Even if the Icelandic government seamlessly weathers whatever discontent that’s thrown its way, there’s still the matter of enforcement.  Logistically speaking, Iceland will employ filters barring citizens from accessing flagged websites, and fire walls prohibiting Icelandic credit cards from purchasing adult content.  But what about the tangible transport of digital pornography?  Streaming, downloading and cloud access aren’t the only ways to retrieve digital content.  What’s stopping someone located in another jurisdiction from entering Iceland’s borders with a pornographic DVD?  With so many vehicles capable of transporting digital content, common sense says that it would be impossible to inspect each and every tablet, flash drive, laptop, and Smartphone that crosses Iceland’s borders.  As long as there’s been contraband, people have been smuggling contraband – the digitization of such contraband has only made it that much easier.

The ability to control infiltration of the banned content leads directly to the next hurdle – the black market.  We live in the Internet Age; every technological restriction is met with a response circumventing that restriction.  Whether it’s a scrubbing tool used to mask IP address identification or software that scrambles collected geo-location location, there are countless techniques enabling the average Internet user to evade government-imposed limitations.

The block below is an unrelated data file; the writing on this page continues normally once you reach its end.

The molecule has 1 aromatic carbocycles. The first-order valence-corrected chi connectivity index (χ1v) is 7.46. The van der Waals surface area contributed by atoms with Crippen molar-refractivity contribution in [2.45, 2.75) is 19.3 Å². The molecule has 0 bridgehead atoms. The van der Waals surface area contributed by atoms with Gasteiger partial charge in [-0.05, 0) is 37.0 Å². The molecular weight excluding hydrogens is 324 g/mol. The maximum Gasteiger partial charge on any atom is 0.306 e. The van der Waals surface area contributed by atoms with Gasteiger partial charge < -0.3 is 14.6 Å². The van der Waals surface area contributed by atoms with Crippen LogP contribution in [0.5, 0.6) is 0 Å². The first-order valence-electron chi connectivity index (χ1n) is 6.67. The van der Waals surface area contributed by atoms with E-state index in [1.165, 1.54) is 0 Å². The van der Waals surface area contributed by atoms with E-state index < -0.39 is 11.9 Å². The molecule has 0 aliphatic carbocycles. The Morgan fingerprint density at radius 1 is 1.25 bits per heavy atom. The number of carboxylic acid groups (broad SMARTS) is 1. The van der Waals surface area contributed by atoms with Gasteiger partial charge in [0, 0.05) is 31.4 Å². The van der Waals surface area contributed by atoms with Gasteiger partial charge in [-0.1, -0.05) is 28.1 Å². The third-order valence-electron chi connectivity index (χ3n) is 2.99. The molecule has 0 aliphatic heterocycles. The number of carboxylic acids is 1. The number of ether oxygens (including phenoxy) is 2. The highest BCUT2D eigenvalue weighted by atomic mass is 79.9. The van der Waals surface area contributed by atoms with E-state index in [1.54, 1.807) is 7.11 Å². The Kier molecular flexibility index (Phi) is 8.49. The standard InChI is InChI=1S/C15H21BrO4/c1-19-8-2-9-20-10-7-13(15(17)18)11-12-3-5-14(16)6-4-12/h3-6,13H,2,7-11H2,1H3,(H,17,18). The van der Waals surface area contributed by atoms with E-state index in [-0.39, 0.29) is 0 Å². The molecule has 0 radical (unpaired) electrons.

Without getting too high up on the First Amendment soap-box, this type of regulation tends to invoke the constitutional scholar in all of us.  If Iceland wants to completely ban pornography, exactly what kind of material is considered “pornography”?  Without careful and meticulous drafting, any such law will inevitably encompass content as innocuous as the mere display of genitals.  Some reports say that the ban would only include “violent or degrading content.”  As admirable as that is, we’re still left with the subjectivity surrounding the definitions of “violent” or “degrading.”  Another variable to throw into the mix in determining what would constitute pornography is the intended purpose of the material in question.  Specifically, was the content created for private consumption or commercial use?  If Iceland’s chief concern is to prevent the commercialized sexualization of women and children, logically, only material disseminated commercially would violate the ban and any application of the law beyond that specific scope would be a flagrant infringement on privacy rights.  Given the widespread creation and sharing of private erotica, a substantial amount of pornographic material would presumably be unaffected by the legislation.